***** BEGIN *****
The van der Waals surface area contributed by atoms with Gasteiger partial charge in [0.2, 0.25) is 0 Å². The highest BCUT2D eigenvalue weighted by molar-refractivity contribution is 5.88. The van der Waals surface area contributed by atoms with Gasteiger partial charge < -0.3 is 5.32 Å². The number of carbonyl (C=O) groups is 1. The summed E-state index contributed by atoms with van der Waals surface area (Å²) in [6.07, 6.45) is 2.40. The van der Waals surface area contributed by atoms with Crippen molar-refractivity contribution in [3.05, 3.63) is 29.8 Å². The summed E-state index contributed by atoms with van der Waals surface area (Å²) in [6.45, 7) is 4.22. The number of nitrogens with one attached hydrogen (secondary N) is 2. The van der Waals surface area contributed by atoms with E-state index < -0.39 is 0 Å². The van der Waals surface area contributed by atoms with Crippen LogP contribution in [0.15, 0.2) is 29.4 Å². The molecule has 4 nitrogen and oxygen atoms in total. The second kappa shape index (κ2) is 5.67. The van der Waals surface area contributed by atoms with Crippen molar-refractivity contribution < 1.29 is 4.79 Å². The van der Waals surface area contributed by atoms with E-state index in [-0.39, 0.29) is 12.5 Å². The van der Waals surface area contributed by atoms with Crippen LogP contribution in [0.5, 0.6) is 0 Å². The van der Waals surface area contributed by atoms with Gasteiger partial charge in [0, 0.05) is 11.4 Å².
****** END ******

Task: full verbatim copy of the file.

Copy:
The van der Waals surface area contributed by atoms with Gasteiger partial charge in [0.2, 0.25) is 0 Å². The highest BCUT2D eigenvalue weighted by molar-refractivity contribution is 5.88. The van der Waals surface area contributed by atoms with Gasteiger partial charge < -0.3 is 5.32 Å². The number of carbonyl (C=O) groups is 1. The summed E-state index contributed by atoms with van der Waals surface area (Å²) in [6.07, 6.45) is 2.40. The van der Waals surface area contributed by atoms with Crippen molar-refractivity contribution in [3.05, 3.63) is 29.8 Å². The summed E-state index contributed by atoms with van der Waals surface area (Å²) in [6.45, 7) is 4.22. The number of nitrogens with one attached hydrogen (secondary N) is 2. The van der Waals surface area contributed by atoms with E-state index < -0.39 is 0 Å². The van der Waals surface area contributed by atoms with Crippen LogP contribution in [0.15, 0.2) is 29.4 Å². The molecule has 4 nitrogen and oxygen atoms in total. The second kappa shape index (κ2) is 5.67. The van der Waals surface area contributed by atoms with Crippen molar-refractivity contribution < 1.29 is 4.79 Å². The van der Waals surface area contributed by atoms with E-state index in [-0.39, 0.29) is 12.5 Å². The van der Waals surface area contributed by atoms with Crippen LogP contribution in [0.5, 0.6) is 0 Å². The van der Waals surface area contributed by atoms with Gasteiger partial charge in [0, 0.05) is 11.4 Å².